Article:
On the 15th anniversary of the 9/11 terrorist attacks, I recommend that you read (or re-read) the 2002 New Yorker story by James B. Stewart called, “The Real Heroes Are Dead.”
It’s about an English-born Vietnam veteran named Rick Rescorla, who became the director of security for Morgan Stanley, a financial firm based in the World Trade Center. After the 1993 truck bombing of the Trade Center, he predicted that the next attack would come by air, so when the first plane struck on Sept. 11, 2001, he successfully evacuated close to 2,700 of Morgan Stanley’s employees from the WTC despite orders to stay in the building. Sometimes he sang to the evacuees, the way he did to troops in Vietnam. When he went back to look for stragglers, he was killed in the collapse of the towers. His remains were never found.
“‘Stop crying,’ he told her. ‘I have to get these people out safely. If something should happen to me, I want you to know I’ve never been happier. You made my life.'”
Rescorla had appeared in books before 9/11. His Vietnam experiences feature in the 1992 book about the Battle of Ia Drang, We Were Soldiers Once … and Young by Lt. Gen. Harold G. Moore and Joseph L. Galloway. The original version of the book bore Rescorla’s photo on the cover. (There’s more information on Rescorla in Vietnam — and before that, as a British commando in what was then Northern Rhodesia (now Zambia) — in Michael Grunwald’s 2001 Washington Post story, “A Tower of Courage.”)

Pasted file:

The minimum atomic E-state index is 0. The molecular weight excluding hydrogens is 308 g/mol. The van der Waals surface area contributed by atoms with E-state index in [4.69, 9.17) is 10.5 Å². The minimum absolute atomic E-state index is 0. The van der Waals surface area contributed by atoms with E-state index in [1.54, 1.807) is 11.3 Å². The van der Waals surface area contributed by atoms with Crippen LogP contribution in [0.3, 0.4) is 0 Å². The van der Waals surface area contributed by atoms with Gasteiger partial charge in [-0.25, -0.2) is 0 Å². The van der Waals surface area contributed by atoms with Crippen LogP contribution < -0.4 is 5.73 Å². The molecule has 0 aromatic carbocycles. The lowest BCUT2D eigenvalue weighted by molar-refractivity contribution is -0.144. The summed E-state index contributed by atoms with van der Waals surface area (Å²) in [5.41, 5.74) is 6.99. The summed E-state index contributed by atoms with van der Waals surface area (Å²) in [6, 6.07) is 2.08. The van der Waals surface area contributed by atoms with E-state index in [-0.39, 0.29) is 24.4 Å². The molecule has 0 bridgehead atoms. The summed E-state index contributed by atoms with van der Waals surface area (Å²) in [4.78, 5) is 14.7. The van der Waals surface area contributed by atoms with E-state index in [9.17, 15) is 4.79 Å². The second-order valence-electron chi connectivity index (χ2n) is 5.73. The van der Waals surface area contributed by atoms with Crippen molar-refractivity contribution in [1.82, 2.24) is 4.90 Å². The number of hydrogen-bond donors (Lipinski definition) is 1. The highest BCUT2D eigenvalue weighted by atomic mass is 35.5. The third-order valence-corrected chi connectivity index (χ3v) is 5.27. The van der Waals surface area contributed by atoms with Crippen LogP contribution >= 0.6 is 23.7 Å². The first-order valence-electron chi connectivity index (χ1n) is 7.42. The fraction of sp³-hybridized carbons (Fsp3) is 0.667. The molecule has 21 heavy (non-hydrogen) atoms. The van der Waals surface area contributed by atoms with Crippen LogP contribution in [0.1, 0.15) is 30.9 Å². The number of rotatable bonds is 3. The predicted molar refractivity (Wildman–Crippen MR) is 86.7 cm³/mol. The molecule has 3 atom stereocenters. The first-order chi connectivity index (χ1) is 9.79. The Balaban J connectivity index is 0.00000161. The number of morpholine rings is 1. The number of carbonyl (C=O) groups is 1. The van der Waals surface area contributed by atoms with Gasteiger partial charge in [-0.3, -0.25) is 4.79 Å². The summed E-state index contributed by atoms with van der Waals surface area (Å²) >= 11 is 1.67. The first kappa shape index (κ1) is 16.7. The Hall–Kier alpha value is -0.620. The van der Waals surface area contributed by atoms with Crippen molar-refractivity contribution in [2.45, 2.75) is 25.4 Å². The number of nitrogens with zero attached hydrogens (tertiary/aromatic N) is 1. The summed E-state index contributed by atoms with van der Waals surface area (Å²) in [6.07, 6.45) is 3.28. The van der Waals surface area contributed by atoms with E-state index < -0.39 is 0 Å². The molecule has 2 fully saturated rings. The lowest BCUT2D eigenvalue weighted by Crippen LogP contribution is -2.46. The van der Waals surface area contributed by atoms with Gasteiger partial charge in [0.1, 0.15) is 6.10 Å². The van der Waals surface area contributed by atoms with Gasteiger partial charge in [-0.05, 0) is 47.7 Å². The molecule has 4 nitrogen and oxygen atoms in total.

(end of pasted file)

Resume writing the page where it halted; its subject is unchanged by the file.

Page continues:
Rescorla gave interviews to Moore, his Vietnam commander, for We Were Soldiers Once . . . and Young, but he never read the finished version nor did he see the movie based on the book. As Stewart wrote, Rescorla told Susan that, as a war survivor, he didn’t like being portrayed as a hero. The title of Stewart’s 9/11 story came from what Rescorla told Susan about Vietnam:
“The real heroes are dead.”
The man was too modest. Thankfully, there are heroes walking among us. There are also those who are trying desperately to cling to the role, such as Rudy Giuliani, who was New York City’s mayor at the time of the attacks.
For a brief, crucial time during and after 9/11, Giuliani showed courage and decisiveness when both were needed.
Since then, he has sought to make a career out of that image.
The way Giuliani normally refers to 9/11 reminds me of a 2007 Family Guy episode in which Lois runs for mayor. Actually, this whole debate scene is so reminiscent of this year’s real-life presidential campaign that I’ve transcribed it for you.
Brian the talking dog: Lois, undecided voters are the biggest idiots on the planet. Try giving short,simple answers.
Reporter: Sir, your question, please?
Debate attendee: Mrs. Griffin, what do you plan to do about crime in our city?
Lois: A lot.
Lois: Because that’s what Jesus wants.
Lois: 9/11 was bad.
Debate attendee: I agree with that.
Lois: God, I can’t believe how easy this is.
Debate attendee: Mrs. Griffin, what are your plans for cleaning up our environment?
Debate attendee: Mrs. Griffin, what about our traffic problem?
[LONG PAUSE, GASPS FROM THE CROWD]
Anyway, back to Giuliani: I was among the many people dumbfounded by the speech he gave while stumping for Donald Trump last month. It included this statement, in which he seemed to forget 9/11 ever happened:
“By the way, under those eight years before Obama came along, we didn’t have any successful radical Islamic terrorist attack in the United States. They all started when Clinton and Obama got into office.”
NPR said, “For a man once accused of forming every sentence with a noun, a verb and 9/11, it was a serious omission.” Not to mention the fact that Republican George W. Bush — not Bill Clinton or Barack Obama — was president at the time of the 9/11 attacks.